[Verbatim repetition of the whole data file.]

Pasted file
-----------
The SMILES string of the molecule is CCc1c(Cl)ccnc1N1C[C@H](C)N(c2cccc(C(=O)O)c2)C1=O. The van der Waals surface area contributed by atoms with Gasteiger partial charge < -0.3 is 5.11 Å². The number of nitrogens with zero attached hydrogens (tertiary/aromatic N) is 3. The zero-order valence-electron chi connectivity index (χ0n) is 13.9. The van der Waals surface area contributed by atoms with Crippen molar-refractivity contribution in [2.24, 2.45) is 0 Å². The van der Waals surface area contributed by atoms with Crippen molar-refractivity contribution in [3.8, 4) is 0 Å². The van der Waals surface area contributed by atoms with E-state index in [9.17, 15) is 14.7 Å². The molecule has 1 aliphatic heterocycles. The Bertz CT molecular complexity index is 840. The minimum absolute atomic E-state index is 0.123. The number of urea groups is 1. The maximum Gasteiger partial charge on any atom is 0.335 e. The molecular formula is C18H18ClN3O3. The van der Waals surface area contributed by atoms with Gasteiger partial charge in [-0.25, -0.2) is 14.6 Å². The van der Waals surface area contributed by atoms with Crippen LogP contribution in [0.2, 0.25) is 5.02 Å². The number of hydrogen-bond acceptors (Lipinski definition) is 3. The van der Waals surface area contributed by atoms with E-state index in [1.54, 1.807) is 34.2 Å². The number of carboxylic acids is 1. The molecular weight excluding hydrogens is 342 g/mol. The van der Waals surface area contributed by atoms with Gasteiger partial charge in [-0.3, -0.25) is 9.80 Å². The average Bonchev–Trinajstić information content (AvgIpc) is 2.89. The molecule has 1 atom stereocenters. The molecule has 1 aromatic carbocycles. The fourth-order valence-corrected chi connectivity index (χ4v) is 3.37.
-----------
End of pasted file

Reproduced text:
The SMILES string of the molecule is CCc1c(Cl)ccnc1N1C[C@H](C)N(c2cccc(C(=O)O)c2)C1=O. The van der Waals surface area contributed by atoms with Gasteiger partial charge < -0.3 is 5.11 Å². The number of nitrogens with zero attached hydrogens (tertiary/aromatic N) is 3. The zero-order valence-electron chi connectivity index (χ0n) is 13.9. The van der Waals surface area contributed by atoms with Crippen molar-refractivity contribution in [2.24, 2.45) is 0 Å². The van der Waals surface area contributed by atoms with Crippen molar-refractivity contribution in [3.8, 4) is 0 Å². The van der Waals surface area contributed by atoms with E-state index in [9.17, 15) is 14.7 Å². The molecule has 1 aliphatic heterocycles. The Bertz CT molecular complexity index is 840. The minimum absolute atomic E-state index is 0.123. The number of urea groups is 1. The maximum Gasteiger partial charge on any atom is 0.335 e. The molecular formula is C18H18ClN3O3. The van der Waals surface area contributed by atoms with Gasteiger partial charge in [-0.25, -0.2) is 14.6 Å². The van der Waals surface area contributed by atoms with Crippen LogP contribution in [0.2, 0.25) is 5.02 Å². The number of hydrogen-bond acceptors (Lipinski definition) is 3. The van der Waals surface area contributed by atoms with E-state index in [1.54, 1.807) is 34.2 Å². The number of carboxylic acids is 1. The molecular weight excluding hydrogens is 342 g/mol. The van der Waals surface area contributed by atoms with Gasteiger partial charge in [-0.3, -0.25) is 9.80 Å². The average Bonchev–Trinajstić information content (AvgIpc) is 2.89. The molecule has 1 atom stereocenters. The molecule has 1 aromatic carbocycles. The fourth-order valence-corrected chi connectivity index (χ4v) is 3.37.